On Saturday, I stopped by Deep Groove Records and brought home the four used records pictured above. On Sunday morning, I played those four records while Mrs. YHT and I were making coffee and cooking brunch for some friends who were visiting from out of town. Forgive the superlative-speak, but I’m inclined to think it was the best Sunday morning of music my living room has seen/heard in the four years we’ve been in our house. A few words about each title:
Donny Hathaway — Live
I had no idea who Donny Hathaway was until Saturday. I solicited Chris at Deep Groove for some advice on whether to buy a reissue of James Brown’s (first) Live at the Apollo record, and we ended up talking about other great live soul albums, and how the best ones are packed with crowd participation. That’s when he dropped the Donny Hathaway bomb, and good lord am I grateful he did. This record is bananas good, with covers of John Lennon’s “Jealous Guy,” Marvin Gaye’s “What’s Going On” and a “You’ve Got A Friend” in which the audience all but commandeers the chorus. Not a bad way to soundtrack one’s first sips of coffee.
Bonnie Raitt — Bonnie Raitt
I’d been looking for a copy of Bonnie Raitt’s first album for two years or so. The way Raitt sings “slave” in the second verse of “Mighty Tight Woman” is what hooked me. It’s pitchy and awkward, but it’s my favorite moment on the album. You can almost feel her discomfort, sort of like how anyone with a soul who covers “I Got A Woman” gets a little queasy when it’s time to voice the line about “a woman’s place.” It’s one of those amazing humanity-shining-through moments that are as revelatory as they are impossible to script. Oh, and the rest of the album is fantastic as well.
Roberta Flack — Chapter Two
By this point, I was in the kitchen making brunch, enjoying my first-ever trip through Chapter Two, and I can’t remember being so relaxed. We weren’t rushing through the cooking process, and Roberta certainly wasn’t in a hurry — her second record is a collection of gorgeous, downbeat ballads with cushy arrangements that seem like they take ages to unfold. (The pace of her “Just Like A Woman” cover is downright tantalizing.) In terms of pairing an album and an activity, I couldn’t have lucked out more, and while I wished it would never end, Roberta kindly wrapped things up just in time for us to sit down to eat.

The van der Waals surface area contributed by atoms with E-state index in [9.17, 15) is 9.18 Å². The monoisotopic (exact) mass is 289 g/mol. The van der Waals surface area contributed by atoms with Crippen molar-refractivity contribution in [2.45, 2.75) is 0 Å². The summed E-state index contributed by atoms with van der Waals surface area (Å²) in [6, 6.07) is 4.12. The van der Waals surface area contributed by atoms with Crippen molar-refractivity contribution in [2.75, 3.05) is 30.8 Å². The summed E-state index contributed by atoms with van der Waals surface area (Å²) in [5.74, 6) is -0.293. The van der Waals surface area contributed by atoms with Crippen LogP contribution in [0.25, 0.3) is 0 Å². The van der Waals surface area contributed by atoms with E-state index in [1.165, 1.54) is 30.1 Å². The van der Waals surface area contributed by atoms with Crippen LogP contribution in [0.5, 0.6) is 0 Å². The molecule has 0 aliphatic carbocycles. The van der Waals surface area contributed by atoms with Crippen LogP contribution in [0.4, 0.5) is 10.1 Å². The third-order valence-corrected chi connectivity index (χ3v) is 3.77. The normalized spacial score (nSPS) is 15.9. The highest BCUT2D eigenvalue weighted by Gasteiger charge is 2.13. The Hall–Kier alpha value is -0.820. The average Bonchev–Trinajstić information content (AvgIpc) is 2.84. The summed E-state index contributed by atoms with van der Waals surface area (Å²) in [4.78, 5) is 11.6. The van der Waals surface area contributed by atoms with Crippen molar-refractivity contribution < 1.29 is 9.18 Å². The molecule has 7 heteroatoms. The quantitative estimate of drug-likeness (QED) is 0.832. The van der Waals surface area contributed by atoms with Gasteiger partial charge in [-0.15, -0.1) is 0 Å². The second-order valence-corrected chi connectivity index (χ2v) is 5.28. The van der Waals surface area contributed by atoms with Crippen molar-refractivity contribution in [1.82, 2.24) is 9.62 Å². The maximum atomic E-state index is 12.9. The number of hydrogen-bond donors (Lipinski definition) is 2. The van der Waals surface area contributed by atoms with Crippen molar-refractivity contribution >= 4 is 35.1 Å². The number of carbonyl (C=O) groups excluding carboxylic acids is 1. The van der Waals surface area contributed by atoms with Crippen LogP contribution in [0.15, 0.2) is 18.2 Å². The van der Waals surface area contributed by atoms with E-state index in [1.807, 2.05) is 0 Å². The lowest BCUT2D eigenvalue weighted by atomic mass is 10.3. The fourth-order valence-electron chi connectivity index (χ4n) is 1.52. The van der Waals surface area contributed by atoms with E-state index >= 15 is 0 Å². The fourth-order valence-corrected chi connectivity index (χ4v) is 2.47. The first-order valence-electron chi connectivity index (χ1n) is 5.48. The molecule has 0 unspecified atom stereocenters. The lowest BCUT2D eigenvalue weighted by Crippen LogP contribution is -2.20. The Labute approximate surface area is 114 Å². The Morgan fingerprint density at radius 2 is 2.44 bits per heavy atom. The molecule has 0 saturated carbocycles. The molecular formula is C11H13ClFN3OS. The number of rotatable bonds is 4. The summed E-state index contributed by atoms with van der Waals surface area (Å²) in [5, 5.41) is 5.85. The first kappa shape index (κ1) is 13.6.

Nilsson — Nilsson Schmilsson
I recently watched Who is Harry Nilsson (And Why is Everybody Talkin’ About Him)? on Netflix and would recommend checking it out, if you’re one of the people (I was) who has cause to ask the titular question. He’s a really interesting documentary subject, with tragic flaws and heroic talents that fight with one another for control throughout the film. I’m not sure that I’d re-choose Nilsson Schmilsson as brunch accompaniment (“Without You” feels a little melodramatic over bacon and eggs), but the album art and “Early In The Morning” certainly fit the occasion.
In an effort to relive Saturday morning, I’ve created a Spotify playlist, which you can access here. Give it a shot. I think you’ll find these to be 37 songs well worth winding through on a weekend morning. (I’ve also embedded a few favorites below.)
Roberta Flack — “Let It Be Me” [Spotify/iTunes]
Donny Hathaway — “Jealous Guy” (John Lennon cover) [Spotify/iTunes]
5 thoughts on “A Sunday morning playlist”
Reading the Nilsson biography now – review to come. When he’s at his best he’s one of my favorites. And, yes, the movie is great.
What a fascinating dude. I almost picked up a copy of The Point a couple weeks back, but I held off so my first vinyl impression could be a bit more traditional. Now I’m wishing I’d bought it!
Listening to Hathaway now. The drum breakdown on The Ghetto brought this mind-blowing performance to mind. Make sure you listen when you have a few minutes to recover afterwards: http://www.youtube.com/watch?v=XsVw9tuwPQM
Hot damn — mind blowing is right! I’m exhausted just listening/trying to figure out how the percussionist’s hands didn’t fall off!
Thanks so much for sending!